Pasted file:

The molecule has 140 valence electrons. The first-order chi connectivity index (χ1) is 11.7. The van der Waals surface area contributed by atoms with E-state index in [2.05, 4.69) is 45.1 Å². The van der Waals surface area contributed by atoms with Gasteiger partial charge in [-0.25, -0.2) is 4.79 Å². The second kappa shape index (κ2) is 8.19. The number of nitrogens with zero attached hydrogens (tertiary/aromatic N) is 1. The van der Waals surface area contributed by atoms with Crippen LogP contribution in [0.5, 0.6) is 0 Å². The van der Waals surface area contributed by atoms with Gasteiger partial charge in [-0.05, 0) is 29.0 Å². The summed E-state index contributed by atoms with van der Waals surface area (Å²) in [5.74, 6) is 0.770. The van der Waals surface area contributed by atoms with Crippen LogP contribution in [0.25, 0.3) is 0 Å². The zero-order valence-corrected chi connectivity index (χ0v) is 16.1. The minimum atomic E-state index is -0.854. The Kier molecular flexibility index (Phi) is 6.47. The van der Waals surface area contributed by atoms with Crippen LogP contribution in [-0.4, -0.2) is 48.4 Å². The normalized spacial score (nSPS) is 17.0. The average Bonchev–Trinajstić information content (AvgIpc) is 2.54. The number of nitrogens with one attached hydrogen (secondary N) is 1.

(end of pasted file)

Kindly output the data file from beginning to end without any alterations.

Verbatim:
The molecule has 140 valence electrons. The first-order chi connectivity index (χ1) is 11.7. The van der Waals surface area contributed by atoms with E-state index in [2.05, 4.69) is 45.1 Å². The van der Waals surface area contributed by atoms with Gasteiger partial charge in [-0.25, -0.2) is 4.79 Å². The second kappa shape index (κ2) is 8.19. The number of nitrogens with zero attached hydrogens (tertiary/aromatic N) is 1. The van der Waals surface area contributed by atoms with Crippen LogP contribution in [0.5, 0.6) is 0 Å². The van der Waals surface area contributed by atoms with Gasteiger partial charge in [-0.05, 0) is 29.0 Å². The summed E-state index contributed by atoms with van der Waals surface area (Å²) in [5.74, 6) is 0.770. The van der Waals surface area contributed by atoms with Crippen LogP contribution in [0.25, 0.3) is 0 Å². The zero-order valence-corrected chi connectivity index (χ0v) is 16.1. The minimum atomic E-state index is -0.854. The Kier molecular flexibility index (Phi) is 6.47. The van der Waals surface area contributed by atoms with Crippen LogP contribution in [-0.4, -0.2) is 48.4 Å². The normalized spacial score (nSPS) is 17.0. The average Bonchev–Trinajstić information content (AvgIpc) is 2.54. The number of nitrogens with one attached hydrogen (secondary N) is 1.